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Jackpot at Keno

Author Photo
By Jerry Bryde And Jessica Lafleur

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Shop at the mine (7 Pup, near Dawson City).
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Fordson full track (Keno).
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Unknown 'a challenge' (Keno).
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Fordson full track (Keno).
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My nephew Marc on 18 HP Mietz & Weiss (7 Pup).
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4 HP Mietz & Weiss at Keno Mining Museum.
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Jessica holding steam dome in position (Keno).
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12 HP Mietz & Weiss (Keno).
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18 HP Mietz & Weiss (Keno).
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Fairbanks Morse with compressor (Keno).
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Case power unit with winch (Keno).
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Fairbanks Morse with compressor, Ford 4 cy with drill (Keno).

Box 469, Dawson City, Yukon, Canada Y0B 1G0

Let me start by giving you a little background history as to my
affliction for machinery and old iron. I was born in 1951 and was
raised by my grandparents on a small farm in Nicomen Island near
Mission City, British Columbia, Canada. My grandpa had been using a
good horse named Jennie for all the work on the farm. One day, I
knew there was something up as we (Grandpa and me) were getting
ready to go to town and it wasn’t even Sunday. We arrived at
the John Deere dealership in Mission City.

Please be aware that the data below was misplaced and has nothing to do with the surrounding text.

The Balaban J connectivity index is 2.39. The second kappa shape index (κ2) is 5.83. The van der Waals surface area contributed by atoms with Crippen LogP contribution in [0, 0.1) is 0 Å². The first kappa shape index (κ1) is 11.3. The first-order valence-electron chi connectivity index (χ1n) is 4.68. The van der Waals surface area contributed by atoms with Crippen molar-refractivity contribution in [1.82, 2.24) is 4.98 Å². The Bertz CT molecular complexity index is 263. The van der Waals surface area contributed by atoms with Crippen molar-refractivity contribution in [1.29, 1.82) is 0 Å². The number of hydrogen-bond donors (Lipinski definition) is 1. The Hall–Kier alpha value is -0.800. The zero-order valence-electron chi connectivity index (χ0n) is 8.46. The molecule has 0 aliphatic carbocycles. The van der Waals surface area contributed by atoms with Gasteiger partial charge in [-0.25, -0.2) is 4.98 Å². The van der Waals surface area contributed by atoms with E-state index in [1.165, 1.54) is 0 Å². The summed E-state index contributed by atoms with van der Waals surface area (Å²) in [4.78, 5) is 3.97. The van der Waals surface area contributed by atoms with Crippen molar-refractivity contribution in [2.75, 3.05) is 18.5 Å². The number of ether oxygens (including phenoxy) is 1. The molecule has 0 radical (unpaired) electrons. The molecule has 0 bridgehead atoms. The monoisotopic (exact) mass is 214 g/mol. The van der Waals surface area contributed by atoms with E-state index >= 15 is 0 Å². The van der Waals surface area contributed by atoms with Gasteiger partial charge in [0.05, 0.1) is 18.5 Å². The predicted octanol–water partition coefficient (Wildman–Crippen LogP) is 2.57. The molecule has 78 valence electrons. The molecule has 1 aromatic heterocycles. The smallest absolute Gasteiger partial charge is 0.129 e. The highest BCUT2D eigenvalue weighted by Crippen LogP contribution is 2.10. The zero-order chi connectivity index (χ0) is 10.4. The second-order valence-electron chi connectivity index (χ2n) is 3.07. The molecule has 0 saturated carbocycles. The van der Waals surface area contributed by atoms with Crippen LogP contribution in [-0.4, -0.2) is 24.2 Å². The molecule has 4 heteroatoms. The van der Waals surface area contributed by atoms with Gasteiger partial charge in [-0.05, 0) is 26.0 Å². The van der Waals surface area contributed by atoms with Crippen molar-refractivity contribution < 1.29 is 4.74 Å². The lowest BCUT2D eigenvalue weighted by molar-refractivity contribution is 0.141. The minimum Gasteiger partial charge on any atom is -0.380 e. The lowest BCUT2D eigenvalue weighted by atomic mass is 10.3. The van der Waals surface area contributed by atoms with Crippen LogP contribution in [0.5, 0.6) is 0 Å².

There sat Grandpa’s brand new shiny John Deere tractor. It
was huge and beautiful. The salesman gave me a tractor just like
Grandpa’s, only smaller. I even got a plow and cultivator with
it. Now I could really help Grandma in her vegetable and flower
garden. I have loved new and old machinery ever since. Now to track
down Grandpa’s John Deere, or my John Deere, is on the top of
the list of ‘things to do.’

Since 1978, I have been placer mining in the Klondike Gold
Fields, near Dawson City, Yukon. I have a small operation, work
mostly alone and manage to get by. Placer mining is so much like
farming. We have a very short operating season, about one hundred
days, from thaw until freeze up. I am at the mercy of Mother Nature
and the ever-fluctuating gold price. In the beginning of July 2000,
I was visiting Winston Lajambe, who runs Woodwards Machine Shop in
Dawson City, to get a part machined for my mine. Winston had
recently returned from a visit to Keno City and was showing me some
pictures he had taken, digital and on his computer. Hold it! Go
back! A Mietz and Weiss hot bulb oil engine!

I have an 18 HP and need one more critical part, the injector.
This one on the computer was smaller than mine, a 4 HP, and it
appeared that the injector was missing also. I got a printout of it
anyway and took it home. A few days later I was looking at it more
closely and, yahoo!, the injector had been unscrewed from the
cylinder and bent over to one side, still attached to the fuel
line. The next day, my friend Jessica and I were off to Keno City,
about 150 miles from Dawson City. Mike Mancini, at the Keno City
Mining Museum, met us and showed us the 4 HP Mietz & Weiss.
There was more than one Mietz & Weiss there. There was a 12 HP
and an 18 HP, both missing the part I needed. We drew up a
borrow/lending contract and took the 4 HP injector back to Dawson
City. Winston is making me a larger version of the 4 HP injector to
fit my 18 HP. I like Winston’s attitude, ‘If it’s been
made before, it can be made again.’

I want to thank the following people who have helped to get my
18 HP Mietz & Weiss closer to a ‘start up party.’ Mike
Mancini and crew at the Keno Mining Museum; Mike McArthur and Don
Monroe for their invaluable information and operating/parts lists
for my Mietz & Weiss; and Winston Lajambe for his machining
expertise. I should add that Jessica and I stayed in Keno for a few
days. Keno City and surrounding area is beautiful. Full of history,
old iron, and great people. We loved it. Mike Mancini also makes
the best pizzas and grub, anywhere, at his Keno City Snack Bar!

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Preserving the History of Internal Combustion Engines